In fly tying I've used both goose and turkey biots in my tying. The goose material is usually a bit stiffer and shorter, while the turkey can be quite long and not so stiff (also not as strong). I use biots for tails on nymphs, i.e.: many stonefly nymphs; prince nymphs, etc. But, where I really like them is as abdomen bodies for both nymphs, emergers and dries. I usually tie them 'fuzzy' for emergers and smooth for most dry flies and/or nymphs.
Here are a few pics:
Tie in fuzzy for emerger abdomen:
Tie in fuzzy for dry fly abdomen:
Tie in smooth for dry fly abdomen:
Tie in as tails and wings on nymphs: (this is one of Charlie Craven's ties and pics)
There you have it. I'm sure there are many more uses for biots, but these seem to be the most common. I wouldn't be without biots and, in a variety of colors, as I consider them a valuable tying material.
To learn how to tie either fuzzy or smooth depends on how you mount and wrap the biot on the hook. There is a notch in the wide end of the single biot where it stripped off of the stem. Usually, notch up (towards hook eye) means fuzzy, notch down means smooth. Another tip to remember is to make sure you soak biots before using them as they tend to be brittle. You can tie them without soaking, but I have much better success when they are a bit more pliable. Last tip, make sure to lay down thread or very sparse dubbing on the hook before wrapping a biot, and use cement under the biot in order to make it durable - nothing worse than a biot coming unwrapped after a few fish because it wasn't glued in place.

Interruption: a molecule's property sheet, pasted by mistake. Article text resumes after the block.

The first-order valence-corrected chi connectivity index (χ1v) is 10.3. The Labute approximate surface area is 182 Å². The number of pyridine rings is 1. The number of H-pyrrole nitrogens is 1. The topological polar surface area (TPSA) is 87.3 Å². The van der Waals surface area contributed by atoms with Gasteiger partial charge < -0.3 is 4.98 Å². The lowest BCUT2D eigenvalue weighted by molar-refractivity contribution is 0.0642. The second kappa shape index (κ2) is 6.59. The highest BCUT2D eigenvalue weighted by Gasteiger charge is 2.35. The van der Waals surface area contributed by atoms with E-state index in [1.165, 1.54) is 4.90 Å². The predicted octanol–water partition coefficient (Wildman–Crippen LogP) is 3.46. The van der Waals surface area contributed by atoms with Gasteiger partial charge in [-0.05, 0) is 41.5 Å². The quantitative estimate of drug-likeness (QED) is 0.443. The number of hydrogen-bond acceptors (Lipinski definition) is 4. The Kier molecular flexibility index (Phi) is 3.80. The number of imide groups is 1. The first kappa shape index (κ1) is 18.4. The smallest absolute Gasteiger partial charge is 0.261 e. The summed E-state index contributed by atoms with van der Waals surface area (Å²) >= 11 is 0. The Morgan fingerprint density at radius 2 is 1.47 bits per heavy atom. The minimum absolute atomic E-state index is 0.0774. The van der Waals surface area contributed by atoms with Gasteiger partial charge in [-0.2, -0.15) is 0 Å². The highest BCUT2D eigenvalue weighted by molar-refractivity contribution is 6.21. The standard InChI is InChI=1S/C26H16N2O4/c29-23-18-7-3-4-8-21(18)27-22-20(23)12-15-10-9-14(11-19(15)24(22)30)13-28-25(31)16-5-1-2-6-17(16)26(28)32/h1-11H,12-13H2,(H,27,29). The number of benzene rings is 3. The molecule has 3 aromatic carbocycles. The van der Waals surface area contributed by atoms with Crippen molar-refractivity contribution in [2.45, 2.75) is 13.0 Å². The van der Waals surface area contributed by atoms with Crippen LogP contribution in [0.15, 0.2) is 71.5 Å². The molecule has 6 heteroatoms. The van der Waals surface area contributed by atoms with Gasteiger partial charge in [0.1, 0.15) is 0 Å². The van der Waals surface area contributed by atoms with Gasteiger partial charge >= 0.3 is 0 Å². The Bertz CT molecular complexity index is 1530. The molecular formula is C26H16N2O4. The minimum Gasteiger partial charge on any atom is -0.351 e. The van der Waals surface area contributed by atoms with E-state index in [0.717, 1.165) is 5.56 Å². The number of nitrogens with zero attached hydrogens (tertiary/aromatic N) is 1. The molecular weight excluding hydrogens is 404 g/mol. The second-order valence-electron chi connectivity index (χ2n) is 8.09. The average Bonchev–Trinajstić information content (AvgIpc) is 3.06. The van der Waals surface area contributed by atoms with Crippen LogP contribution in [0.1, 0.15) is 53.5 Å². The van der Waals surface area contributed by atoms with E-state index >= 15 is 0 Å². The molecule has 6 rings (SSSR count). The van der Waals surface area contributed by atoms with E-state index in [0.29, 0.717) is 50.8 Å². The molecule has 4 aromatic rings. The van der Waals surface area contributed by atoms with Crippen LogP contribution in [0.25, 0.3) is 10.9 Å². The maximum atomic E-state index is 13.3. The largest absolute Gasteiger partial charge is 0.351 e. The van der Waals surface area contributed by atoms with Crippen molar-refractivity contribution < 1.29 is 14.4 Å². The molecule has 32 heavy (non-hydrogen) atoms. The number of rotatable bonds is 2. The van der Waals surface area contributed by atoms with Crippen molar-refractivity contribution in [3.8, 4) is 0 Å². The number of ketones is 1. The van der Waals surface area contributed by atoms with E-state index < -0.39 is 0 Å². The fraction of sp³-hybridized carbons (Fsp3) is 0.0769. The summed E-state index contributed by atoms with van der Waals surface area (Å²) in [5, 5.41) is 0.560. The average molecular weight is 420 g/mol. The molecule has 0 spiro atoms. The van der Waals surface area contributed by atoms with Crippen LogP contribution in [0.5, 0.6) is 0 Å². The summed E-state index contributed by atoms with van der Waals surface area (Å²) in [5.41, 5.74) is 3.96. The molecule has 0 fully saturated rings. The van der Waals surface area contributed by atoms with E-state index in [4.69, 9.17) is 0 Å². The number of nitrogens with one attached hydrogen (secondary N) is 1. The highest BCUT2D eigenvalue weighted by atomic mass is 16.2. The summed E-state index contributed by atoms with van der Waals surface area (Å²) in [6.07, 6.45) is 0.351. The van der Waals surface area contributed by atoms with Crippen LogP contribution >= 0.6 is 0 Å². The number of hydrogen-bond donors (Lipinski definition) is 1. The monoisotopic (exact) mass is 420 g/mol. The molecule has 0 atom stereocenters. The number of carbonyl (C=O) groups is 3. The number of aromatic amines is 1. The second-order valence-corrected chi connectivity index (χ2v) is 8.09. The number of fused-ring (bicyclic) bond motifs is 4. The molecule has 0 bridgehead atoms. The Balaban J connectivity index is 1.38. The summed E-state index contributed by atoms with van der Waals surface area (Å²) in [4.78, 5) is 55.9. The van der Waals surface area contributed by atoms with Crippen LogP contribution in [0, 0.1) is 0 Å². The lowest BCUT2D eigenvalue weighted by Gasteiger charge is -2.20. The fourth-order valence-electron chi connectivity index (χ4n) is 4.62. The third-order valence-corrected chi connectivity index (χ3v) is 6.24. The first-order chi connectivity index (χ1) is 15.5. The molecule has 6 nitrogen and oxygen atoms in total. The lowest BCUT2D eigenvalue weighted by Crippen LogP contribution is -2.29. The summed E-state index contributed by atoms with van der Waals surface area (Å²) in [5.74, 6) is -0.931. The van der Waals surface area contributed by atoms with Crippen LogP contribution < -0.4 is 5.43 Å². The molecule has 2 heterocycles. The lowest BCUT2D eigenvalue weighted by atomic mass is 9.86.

Hope this helps. Good luck.